Front Page Titles (by Subject) CHAPTER XXIII.: THE IDEA OF REFORMATION. - An Essay on Crimes and Punishments
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CHAPTER XXIII.: THE IDEA OF REFORMATION. - Cesare Bonesana di Beccaria, An Essay on Crimes and Punishments 
An Essay on Crimes and Punishments. By the Marquis Beccaria of Milan. With a Commentary by M. de Voltaire. A New Edition Corrected. (Albany: W.C. Little & Co., 1872).
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THE IDEA OF REFORMATION.
Magistrates are in themselves so respectable, that the inhabitants of the only country in which they are venal, sincerely pray to be delivered from this custom: they wish that the civilian may by his merit establish that justice, which in his writings he hath so nobly defended. We may then possibly hope to see a regular and uniform system of laws.
Shall the law of the provinces be always at variance with the law in the capital? Shall a man be right in Britanny, and wrong in Languedoc? Nay, there are as many laws as there are towns; and, even in the same parliament, the maxims of one chamber are not the maxims of another.
What astonishing contrariety in the laws of one kingdom! In Paris, a man who has been an inhabitant during one year and a day, is reputed a citizen. In Franche-Comte, a freeman who, during a year and a day, inhabits a house in mortmain, becomes a slave; his collateral heirs are excluded from inheriting his foreign acquisitions, and even his children are deprived of their inheritance, if they have been a year absent from the house in which the father died. This province is called Franche, but where is their freedom?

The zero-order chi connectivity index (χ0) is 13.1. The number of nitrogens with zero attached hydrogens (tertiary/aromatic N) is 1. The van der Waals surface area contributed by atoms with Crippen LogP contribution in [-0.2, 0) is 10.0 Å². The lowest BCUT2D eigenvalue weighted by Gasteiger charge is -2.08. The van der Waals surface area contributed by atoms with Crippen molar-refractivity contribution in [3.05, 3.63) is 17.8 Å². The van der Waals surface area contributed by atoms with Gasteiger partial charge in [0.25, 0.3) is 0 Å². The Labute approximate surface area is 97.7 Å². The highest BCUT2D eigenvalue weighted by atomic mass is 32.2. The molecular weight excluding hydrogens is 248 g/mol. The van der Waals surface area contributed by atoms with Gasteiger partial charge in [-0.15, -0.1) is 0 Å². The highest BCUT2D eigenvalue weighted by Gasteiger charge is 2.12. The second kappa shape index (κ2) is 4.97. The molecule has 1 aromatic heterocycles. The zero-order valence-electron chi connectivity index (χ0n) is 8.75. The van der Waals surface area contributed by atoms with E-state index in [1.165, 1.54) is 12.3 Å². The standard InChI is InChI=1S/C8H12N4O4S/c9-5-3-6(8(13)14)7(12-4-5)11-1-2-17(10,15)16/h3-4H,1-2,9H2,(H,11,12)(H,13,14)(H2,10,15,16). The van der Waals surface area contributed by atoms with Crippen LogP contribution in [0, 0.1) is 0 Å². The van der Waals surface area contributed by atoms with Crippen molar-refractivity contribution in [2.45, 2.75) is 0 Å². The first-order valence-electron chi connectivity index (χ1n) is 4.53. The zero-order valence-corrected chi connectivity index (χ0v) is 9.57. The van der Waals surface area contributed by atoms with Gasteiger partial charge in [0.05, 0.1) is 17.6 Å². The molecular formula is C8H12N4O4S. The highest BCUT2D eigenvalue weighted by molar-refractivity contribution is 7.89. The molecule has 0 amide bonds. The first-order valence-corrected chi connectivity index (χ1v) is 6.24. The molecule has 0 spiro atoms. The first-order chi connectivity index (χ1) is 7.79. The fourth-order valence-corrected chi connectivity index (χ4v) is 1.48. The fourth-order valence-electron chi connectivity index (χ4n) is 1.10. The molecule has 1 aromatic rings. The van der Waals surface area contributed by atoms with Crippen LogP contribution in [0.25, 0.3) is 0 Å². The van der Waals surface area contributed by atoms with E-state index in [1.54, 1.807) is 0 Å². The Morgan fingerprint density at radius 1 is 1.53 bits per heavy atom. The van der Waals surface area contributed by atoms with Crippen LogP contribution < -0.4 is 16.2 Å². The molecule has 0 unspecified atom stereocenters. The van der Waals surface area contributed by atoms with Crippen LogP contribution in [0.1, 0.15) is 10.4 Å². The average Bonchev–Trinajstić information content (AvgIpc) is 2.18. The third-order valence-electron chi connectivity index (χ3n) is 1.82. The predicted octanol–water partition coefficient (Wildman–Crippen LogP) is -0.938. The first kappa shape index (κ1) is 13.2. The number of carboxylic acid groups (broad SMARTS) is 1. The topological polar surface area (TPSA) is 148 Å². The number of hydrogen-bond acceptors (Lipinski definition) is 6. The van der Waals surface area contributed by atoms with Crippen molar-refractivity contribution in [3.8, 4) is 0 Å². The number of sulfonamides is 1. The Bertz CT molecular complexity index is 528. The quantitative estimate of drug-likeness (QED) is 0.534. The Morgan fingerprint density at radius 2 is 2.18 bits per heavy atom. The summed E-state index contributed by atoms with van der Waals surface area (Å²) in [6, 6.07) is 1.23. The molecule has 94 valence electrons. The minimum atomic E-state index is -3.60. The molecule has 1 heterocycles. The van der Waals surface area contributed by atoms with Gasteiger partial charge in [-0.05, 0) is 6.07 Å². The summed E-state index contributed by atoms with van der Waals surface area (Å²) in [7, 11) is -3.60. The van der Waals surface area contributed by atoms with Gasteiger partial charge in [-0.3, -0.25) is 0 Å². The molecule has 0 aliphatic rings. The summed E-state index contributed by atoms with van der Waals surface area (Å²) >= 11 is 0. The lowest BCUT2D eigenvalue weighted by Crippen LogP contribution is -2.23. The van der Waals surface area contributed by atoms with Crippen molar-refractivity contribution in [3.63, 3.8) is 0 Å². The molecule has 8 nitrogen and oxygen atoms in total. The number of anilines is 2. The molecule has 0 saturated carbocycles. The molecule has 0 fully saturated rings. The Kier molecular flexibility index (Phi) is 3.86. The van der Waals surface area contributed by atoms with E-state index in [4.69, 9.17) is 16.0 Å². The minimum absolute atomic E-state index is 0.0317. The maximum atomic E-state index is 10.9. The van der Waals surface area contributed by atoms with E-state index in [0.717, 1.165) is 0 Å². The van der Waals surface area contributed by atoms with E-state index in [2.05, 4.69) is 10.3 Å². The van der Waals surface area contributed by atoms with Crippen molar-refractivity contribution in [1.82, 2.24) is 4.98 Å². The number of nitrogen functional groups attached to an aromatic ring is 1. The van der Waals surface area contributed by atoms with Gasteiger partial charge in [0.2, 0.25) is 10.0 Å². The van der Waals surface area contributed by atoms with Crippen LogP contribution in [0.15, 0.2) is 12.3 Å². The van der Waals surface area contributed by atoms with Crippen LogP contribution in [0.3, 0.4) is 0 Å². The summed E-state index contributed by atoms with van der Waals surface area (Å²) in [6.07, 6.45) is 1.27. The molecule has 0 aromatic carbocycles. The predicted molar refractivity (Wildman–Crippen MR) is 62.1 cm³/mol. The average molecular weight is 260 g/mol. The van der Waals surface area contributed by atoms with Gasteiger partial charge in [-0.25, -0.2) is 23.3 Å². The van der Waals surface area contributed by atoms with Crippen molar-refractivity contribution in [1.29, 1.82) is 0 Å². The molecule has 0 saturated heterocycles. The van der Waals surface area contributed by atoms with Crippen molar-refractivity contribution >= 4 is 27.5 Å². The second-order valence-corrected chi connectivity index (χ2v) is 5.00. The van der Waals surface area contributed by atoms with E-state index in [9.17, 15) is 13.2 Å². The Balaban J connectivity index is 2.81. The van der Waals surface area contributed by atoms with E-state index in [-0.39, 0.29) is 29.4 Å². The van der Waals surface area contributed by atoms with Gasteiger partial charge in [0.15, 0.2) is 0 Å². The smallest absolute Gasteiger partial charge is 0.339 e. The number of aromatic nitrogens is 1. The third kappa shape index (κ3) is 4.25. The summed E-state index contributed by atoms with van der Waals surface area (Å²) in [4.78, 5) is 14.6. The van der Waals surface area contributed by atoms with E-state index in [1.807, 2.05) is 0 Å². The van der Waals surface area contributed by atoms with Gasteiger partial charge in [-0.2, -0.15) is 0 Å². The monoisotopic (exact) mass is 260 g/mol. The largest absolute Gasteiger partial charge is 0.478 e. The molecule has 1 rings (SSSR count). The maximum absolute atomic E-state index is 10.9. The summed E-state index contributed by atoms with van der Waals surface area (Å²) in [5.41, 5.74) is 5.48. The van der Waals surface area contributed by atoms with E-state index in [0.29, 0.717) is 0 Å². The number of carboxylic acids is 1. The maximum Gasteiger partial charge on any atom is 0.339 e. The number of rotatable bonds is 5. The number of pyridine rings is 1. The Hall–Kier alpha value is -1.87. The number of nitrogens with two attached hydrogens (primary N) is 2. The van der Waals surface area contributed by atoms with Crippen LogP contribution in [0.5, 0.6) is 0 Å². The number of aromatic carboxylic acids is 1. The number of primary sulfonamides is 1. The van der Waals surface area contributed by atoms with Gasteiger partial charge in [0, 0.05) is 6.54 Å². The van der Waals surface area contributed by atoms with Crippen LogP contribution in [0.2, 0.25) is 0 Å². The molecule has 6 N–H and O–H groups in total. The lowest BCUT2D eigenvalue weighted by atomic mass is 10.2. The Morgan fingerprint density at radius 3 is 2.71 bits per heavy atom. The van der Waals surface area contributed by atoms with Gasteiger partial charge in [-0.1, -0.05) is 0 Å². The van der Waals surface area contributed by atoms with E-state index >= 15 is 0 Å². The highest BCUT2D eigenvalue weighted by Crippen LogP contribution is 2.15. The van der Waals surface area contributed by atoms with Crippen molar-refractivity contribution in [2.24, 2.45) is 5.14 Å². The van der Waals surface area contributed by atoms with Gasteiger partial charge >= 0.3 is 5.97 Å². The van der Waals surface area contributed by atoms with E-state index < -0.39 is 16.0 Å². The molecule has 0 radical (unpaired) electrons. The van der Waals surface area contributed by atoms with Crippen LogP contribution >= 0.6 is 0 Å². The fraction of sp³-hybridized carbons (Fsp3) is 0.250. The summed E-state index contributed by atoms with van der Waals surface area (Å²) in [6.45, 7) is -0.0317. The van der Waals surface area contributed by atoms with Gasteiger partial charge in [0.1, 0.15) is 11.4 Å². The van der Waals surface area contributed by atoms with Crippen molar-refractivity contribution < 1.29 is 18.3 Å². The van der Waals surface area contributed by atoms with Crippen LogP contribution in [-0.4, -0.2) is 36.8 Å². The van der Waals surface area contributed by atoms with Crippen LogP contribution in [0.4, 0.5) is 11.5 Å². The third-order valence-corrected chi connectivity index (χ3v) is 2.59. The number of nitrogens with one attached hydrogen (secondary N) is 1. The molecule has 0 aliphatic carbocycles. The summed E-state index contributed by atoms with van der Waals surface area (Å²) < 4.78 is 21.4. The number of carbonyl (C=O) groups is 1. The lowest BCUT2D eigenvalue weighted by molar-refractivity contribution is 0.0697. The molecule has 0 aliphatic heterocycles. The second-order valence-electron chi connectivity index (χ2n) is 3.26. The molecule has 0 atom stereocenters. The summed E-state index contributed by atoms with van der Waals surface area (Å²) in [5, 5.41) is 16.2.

Were we to attempt to draw a line between civil authority and ecclesiastical customs, what endless disputes would ensue? In short, to what side soever we turn our eyes, we are presented with a confused scene of contradictions, uncertainty, hardships, and arbitrary power. In the present age, we seem universally aiming at perfection; let us not therefore neglect to perfect the laws, on which our lives and fortunes depend.